We’ve all seen the headlines and read the news stories about Tiger Wood’s infidelity and his post Thanksgiving car accident. But more recently there have been murmurs about not only his infidelity, but also possible addictions. Some experts have hypothesized that Tiger may be addicted to sex, prescription drugs and pain killers.

This story has garnered a lot of attention because it involves Tiger Woods – arguably the best golfer in the world. Now that the cat is out of the bag, it’s a daily top news story. The question is did anybody know this behavior was going on and did they help Tiger cover it up? Or did they suspect something was amiss but didn’t probe any further for fear of being nosey? In either case, they may have enabled Tiger’s behavior which became increasingly more disturbing and detrimental to his life, his family, and his career?

Everyday thousands, if not millions, of ordinary people like you and me struggle with addiction problems, many of which go undetected or ignored for years. Fortunately, for us ordinary people, there are no trail of reporters, no wall to wall media coverage, no public scrutiny for our actions, but the consequences of those actions may be no less detrimental to our lives, both personal and professional.

As with any addiction, there are always signs and symptoms that indicate there may be a problem. The most common signs and symptoms of addiction include:

1. Extreme mood swings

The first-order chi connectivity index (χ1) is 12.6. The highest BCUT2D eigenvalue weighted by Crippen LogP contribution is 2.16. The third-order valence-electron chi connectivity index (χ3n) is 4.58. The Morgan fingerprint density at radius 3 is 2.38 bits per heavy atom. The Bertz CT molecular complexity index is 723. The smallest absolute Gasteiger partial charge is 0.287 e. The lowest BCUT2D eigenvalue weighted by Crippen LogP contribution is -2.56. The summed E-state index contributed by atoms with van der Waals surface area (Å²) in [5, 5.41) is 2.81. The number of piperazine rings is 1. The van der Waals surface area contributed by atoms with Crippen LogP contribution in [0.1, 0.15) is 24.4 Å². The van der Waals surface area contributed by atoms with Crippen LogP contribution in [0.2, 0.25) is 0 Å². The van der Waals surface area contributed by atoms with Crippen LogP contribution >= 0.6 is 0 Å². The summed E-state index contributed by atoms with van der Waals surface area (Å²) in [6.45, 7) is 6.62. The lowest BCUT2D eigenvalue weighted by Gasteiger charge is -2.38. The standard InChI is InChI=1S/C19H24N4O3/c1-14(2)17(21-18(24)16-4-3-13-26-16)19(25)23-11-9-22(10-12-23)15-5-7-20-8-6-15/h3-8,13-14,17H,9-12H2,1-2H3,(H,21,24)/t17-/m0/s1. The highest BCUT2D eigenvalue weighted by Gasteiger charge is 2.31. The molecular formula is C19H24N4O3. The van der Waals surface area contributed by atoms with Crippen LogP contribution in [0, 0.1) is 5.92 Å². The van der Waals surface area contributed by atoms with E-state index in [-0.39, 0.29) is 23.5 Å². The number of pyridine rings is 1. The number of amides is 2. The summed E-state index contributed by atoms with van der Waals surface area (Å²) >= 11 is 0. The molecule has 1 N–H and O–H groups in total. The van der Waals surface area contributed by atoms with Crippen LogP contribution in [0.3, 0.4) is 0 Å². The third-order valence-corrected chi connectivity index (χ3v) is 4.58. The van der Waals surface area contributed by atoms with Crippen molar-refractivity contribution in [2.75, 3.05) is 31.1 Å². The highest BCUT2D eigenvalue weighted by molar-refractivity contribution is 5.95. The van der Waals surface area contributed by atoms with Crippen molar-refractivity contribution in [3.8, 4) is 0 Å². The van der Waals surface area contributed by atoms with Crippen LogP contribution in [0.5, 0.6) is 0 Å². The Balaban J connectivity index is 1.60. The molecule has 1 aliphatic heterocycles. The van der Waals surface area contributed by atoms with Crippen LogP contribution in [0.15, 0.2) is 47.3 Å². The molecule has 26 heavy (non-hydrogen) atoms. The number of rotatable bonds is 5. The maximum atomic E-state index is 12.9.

2. Sleeping a lot more than usual or at different times of day or night

3. Changes in energy unexpectedly or extremely tired or energetic

4. Significant swings in weight, either up or down

5. Unexpected or lingering coughs or sniffles

6. Seemingly unwell at certain times and then better at other times for no apparent reason

7. Pupils of the eyes seeming smaller or larger than usual

8. Unexplainable Secretiveness

9. Habitual Lying

10. Stealing

11. Financially unpredictable, perhaps having large amounts of cash at times but then no cash at other times

12. Changes in social groups – new and unusual friends, odd cell phone conversations

13. Repeated unexplained outings, often with a sense of urgency

14. Drug paraphernalia

Employers may begin to see these signs and symptoms manifest themselves in an employee’s job performance. As a supervisor or manager, it is your job to address performance problems regardless of the reason for the decline in performance, but in this case, by stepping up and intervening, you may be saving a life! So, if you begin to see a decline in an employee’s performance, talk to them, get involved, find out what is going on. In other words, demonstrate genuine concern and compassion. If during this conversation the employee admits to having an addiction problem seek additional help from your Human Resources department.

Many companies, as part of their benefit plan, offer an Employee Assistance Program (EAP). These programs provide a wide-range of professional, confidential resources for employers and employees to address a variety of problems and issues, including addiction problems. If your company doesn’t have an EAP, your human resources department may be able to connect you and/or your employee to locally provided community resources who specialize in addiction.